nytheatre.com review by Fred Backus
March 12, 2006
In Jeffrey Sweet’s Bluff, Neal and Emily meet in one of those chance encounters that seem preordained by fate. Both stumbling upon a victim of a gay-bashing incident in Chelsea at the same time, Neal, a defense attorney, and Emily, a fundraiser for a nonprofit organization, hit it off in the hospital waiting room. A romance begins to bloom, and soon the two are living together and well on their way towards a serious, long-term commitment. Through this engaging prologue—facilitated by the easy-going asides to the audience and fellow actors that are the stylistic hallmark of Sweet’s script—Bluff reminds us that you never know when an unforeseen chance encounter will change the direction of your life, suddenly propelling you into new territory.
But unexpected occurrences can also derail you, and crashing into this urban fairytale romance is Emily’s stepfather Gene, a dental equipment salesman who is visiting New York for a convention, and who has a knack for getting under Emily’s skin. Gene, an overbearing and opinionated blowhard with a penchant for ridiculous ties, is just the type of abrasive, ill-mannered relative to make a perfect comic foil for this self-assured and sensitive New York City couple.
This set-up—combined with the casual accessibility of Sweet’s writing style—prepares one for an affable but trite comedy about the acceptance of other people’s differences. But behind the breezy charm of Sweet’s writing is an insightful and surprisingly moving work that is in part about acceptance—of oneself as well as of others—but also about dealing with the emotional weight of unresolved and complicated family relationships as one grows up and grows older. Gene is more than just a boorish loud mouth for Emily to roll her eyes at. He is also the manipulative and bullying replacement of a dead and idealized father thrust upon Emily at an early age. There is deep-rooted resentment seething here, and as this simple tale unfolds, it brings to the surface not only the problems between Emily, Gene, and her mother Georgia, but also the unacknowledged pitfalls lurking in the perhaps not-so-perfect relationship between Emily and Neal.
There are also many sides to this story, and Sweet and director Sandy Shinner capitalize on this by having their cast members casually break the fourth wall, launch into digressions, argue about past occurrences before reenacting them, break character at the drop of a dime, and float in and out of scenes in a way that manages to tread the line of being gimmicky and does occasionally cross it—but always at interesting places and never for very long. This unorthodox theatrical style—apparently influenced by the work of Chicago’s Second City comedy troupe—allows the characters to tell and enact Bluff collaboratively with many dissenting opinions, which may be the perfect narrative form for a piece reminding us that there is more to a situation than in how one person chooses to perceive it.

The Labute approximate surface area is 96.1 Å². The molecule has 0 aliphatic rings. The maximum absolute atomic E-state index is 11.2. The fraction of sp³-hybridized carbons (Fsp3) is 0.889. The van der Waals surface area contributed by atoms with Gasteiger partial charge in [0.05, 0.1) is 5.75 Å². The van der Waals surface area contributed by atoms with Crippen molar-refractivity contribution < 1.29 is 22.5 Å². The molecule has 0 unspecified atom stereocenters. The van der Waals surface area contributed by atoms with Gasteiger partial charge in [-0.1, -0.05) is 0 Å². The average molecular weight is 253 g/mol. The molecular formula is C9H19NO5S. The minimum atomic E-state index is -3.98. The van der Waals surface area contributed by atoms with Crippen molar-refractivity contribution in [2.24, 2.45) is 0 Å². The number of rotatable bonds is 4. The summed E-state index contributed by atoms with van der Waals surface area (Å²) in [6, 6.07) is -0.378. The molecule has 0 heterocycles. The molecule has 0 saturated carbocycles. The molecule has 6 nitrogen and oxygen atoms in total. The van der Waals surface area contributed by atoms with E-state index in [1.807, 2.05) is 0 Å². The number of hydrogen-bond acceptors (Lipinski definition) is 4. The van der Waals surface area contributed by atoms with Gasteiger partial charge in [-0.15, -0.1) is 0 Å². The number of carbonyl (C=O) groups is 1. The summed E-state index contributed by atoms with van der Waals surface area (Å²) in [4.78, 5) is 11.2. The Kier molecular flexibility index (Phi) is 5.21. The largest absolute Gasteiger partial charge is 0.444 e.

It’s also a style that is immediately engaging and enjoyable without being heavy-handed, at least not in the hands of Shinner and this production’s fine cast. Ean Sheehy is likeable and charismatic as Neal, and Sarah Yorra as Emily does an excellent job balancing the character’s anger and insecurities while making her appealing enough for us to believe in their relationship. Michelle Best and Luke MacCloskey are surprisingly memorable in their supporting roles, and Kristine Niven holds her own as Emily’s alcoholic mother Georgia. Bill Tatum is terrific in the critical role of Gene, creating a character whose formidable self-confidence might be starting to fade with age. Tatum delivers Gene’s tough-talking words of wisdom and off-putting behavior without ever indicating how we’re supposed to judge his words and actions, and in doing so sacrifices what would probably be a number of cheap and gratifying laughs for a far more interesting and believable performance.
This is something that Bluff manages to do as a whole under Shinner’s direction, and it pays dividends in the inevitable confrontation between Gene and Emily. Here the acting, directing, and writing come together masterfully in a surprising speech delivered by Tatum that is satisfying dramatically without wrapping things up in way that seems cheap or contrived. In this the speech is much like the play as a whole, presenting the complexities of a well-worn theme in a fresh and incisive way.